This book is divided into two parts. The first addresses the simpler variational problems in parametric and nonparametric form. The second covers extensions to optimal control theory. The author opens with the study of three classical problems whose solutions led to the theory of calculus of variations. They are the problem of geodesics, the brachistochrone, and the minimal surface of revolution. He gives a detailed discussion of the Hamilton-Jacobi theory, both in the parametric and nonparametric forms. This leads to the development of sufficiency theories describing properties of minimizing extremal arcs. Next, the author addresses existence theorems. He first develops Hilbert's basic existence theorem for parametric problems and studies some of its consequences. Finally, he develops the theory of generalized curves and ""automatic"" existence theorems.In the second part of the book, the author discusses optimal control problems. He notes that originally these problems were formulated as problems of Lagrange and Mayer in terms of differential constraints. In the control formulation, these constraints are expressed in a more convenient form in terms of control functions. After pointing out the new phenomenon that may arise, namely, the lack of controllability, the author develops the maximum principle and illustrates this principle by standard examples that show the switching phenomena that may occur. He extends the theory of geodesic coverings to optimal control problems. Finally, he extends the problem to generalized optimal control problems and obtains the corresponding existence theorems.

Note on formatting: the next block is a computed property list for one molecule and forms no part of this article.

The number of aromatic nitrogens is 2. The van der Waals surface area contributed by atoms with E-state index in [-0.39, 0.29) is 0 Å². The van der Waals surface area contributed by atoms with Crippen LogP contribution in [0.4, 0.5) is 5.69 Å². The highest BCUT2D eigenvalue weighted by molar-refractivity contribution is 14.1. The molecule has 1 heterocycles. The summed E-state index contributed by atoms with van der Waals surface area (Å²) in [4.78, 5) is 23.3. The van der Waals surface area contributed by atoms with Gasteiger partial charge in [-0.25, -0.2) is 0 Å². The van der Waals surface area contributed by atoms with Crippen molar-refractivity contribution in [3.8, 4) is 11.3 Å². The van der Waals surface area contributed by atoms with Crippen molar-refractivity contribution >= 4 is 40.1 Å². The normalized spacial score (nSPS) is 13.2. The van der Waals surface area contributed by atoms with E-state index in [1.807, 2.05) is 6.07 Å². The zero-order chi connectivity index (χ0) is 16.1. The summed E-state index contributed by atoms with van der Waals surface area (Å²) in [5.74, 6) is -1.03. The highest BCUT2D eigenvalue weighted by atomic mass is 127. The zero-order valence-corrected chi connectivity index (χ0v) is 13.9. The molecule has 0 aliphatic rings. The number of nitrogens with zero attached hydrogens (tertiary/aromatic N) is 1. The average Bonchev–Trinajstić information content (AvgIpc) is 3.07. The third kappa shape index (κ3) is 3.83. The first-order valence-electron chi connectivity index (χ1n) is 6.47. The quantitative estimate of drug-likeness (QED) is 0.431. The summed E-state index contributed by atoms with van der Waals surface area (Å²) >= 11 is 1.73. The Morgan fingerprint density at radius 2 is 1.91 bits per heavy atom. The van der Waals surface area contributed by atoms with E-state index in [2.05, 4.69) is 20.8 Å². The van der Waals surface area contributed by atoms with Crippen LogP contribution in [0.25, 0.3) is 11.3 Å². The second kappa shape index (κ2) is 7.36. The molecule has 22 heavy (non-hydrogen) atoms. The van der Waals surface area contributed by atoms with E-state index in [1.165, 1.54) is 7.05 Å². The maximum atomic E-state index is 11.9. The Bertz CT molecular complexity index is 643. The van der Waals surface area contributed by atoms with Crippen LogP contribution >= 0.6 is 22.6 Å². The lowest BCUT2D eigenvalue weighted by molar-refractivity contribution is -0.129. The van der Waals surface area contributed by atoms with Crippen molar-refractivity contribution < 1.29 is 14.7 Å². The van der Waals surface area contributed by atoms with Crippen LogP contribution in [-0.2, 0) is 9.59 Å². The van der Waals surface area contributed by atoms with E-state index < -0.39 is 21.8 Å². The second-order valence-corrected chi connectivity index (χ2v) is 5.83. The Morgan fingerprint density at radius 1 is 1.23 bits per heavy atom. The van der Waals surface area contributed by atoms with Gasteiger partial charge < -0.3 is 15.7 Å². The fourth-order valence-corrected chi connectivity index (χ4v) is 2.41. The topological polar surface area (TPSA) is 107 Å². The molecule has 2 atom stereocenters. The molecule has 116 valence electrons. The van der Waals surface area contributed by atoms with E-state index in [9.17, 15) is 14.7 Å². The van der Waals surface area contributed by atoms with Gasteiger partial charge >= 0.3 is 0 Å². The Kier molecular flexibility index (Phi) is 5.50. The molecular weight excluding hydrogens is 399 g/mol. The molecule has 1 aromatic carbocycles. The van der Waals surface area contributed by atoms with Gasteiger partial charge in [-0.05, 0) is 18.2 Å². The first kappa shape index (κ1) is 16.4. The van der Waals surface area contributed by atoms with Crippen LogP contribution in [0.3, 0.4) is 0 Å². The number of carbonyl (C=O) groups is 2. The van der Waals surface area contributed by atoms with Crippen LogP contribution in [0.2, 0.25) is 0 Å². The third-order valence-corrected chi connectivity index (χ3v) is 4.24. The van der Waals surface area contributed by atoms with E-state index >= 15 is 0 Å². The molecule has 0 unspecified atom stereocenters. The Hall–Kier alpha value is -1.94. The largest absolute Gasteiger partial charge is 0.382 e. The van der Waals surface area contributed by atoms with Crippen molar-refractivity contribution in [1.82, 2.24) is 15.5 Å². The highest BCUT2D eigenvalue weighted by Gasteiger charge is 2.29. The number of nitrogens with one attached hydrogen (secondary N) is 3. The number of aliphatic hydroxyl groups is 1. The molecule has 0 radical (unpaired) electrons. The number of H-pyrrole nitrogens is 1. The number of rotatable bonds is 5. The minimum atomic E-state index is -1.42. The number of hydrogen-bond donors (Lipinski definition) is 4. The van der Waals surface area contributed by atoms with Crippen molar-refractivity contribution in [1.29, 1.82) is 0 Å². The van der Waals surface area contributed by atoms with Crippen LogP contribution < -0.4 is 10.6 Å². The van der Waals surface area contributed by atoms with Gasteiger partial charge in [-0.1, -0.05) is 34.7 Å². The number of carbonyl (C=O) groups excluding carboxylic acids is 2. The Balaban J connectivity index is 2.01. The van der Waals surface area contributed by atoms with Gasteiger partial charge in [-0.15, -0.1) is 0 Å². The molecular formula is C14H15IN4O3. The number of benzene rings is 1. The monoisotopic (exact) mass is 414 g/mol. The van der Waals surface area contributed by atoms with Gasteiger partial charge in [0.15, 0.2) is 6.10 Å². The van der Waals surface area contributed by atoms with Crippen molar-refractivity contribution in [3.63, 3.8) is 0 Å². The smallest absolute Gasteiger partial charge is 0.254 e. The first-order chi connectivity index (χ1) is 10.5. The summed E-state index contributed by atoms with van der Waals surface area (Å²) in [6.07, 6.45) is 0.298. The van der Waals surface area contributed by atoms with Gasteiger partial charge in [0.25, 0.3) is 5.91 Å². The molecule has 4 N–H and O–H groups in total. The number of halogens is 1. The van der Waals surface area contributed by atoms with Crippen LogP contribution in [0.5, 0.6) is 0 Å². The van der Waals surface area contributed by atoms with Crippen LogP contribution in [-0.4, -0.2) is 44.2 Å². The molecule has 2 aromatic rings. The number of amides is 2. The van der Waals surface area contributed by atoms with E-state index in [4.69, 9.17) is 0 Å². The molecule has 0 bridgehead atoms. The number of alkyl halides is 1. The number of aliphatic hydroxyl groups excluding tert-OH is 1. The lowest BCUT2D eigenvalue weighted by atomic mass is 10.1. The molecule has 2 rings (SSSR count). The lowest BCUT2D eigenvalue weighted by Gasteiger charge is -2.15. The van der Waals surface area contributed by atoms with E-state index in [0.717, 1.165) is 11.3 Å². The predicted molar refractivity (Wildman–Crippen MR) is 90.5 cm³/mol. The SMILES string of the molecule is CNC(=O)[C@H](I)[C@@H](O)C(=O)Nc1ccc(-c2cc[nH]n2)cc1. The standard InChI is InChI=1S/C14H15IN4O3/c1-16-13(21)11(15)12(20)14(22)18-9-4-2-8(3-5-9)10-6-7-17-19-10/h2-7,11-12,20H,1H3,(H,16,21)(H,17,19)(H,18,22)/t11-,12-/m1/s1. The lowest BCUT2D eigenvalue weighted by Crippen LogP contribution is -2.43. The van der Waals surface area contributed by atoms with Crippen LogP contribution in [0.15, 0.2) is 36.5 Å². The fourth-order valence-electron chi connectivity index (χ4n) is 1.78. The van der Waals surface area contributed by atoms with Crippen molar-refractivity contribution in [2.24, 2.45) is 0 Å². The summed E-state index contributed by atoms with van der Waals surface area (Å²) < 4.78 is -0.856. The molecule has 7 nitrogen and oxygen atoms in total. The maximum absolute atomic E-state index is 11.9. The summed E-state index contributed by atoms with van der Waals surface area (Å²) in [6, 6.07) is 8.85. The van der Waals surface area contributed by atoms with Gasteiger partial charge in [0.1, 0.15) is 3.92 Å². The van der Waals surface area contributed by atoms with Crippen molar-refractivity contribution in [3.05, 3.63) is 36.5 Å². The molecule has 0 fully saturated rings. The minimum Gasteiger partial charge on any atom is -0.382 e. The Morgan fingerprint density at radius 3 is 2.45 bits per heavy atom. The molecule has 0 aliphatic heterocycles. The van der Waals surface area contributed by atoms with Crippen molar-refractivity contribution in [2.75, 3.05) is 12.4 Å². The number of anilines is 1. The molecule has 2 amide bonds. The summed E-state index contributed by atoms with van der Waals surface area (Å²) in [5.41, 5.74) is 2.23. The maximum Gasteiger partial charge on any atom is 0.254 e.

Volume I. Lectures on the Calculus of Variations: Generalities and typical problems The method of geodesic coverings Duality and local embedding Embedding in the large Hamiltonians in the large, convexity, inequalities and functional analysis Existence theory and its consequences Generalized curves and flows Appendix I: Some further basic notions of convexity and integration Appendix II: The variational significance and structure of generalized flows Volume II. Optimal Control Theory: The nature of control problems Naive optimal control theory The application of standard variational methods to optimal control Generalized optimal control References Index.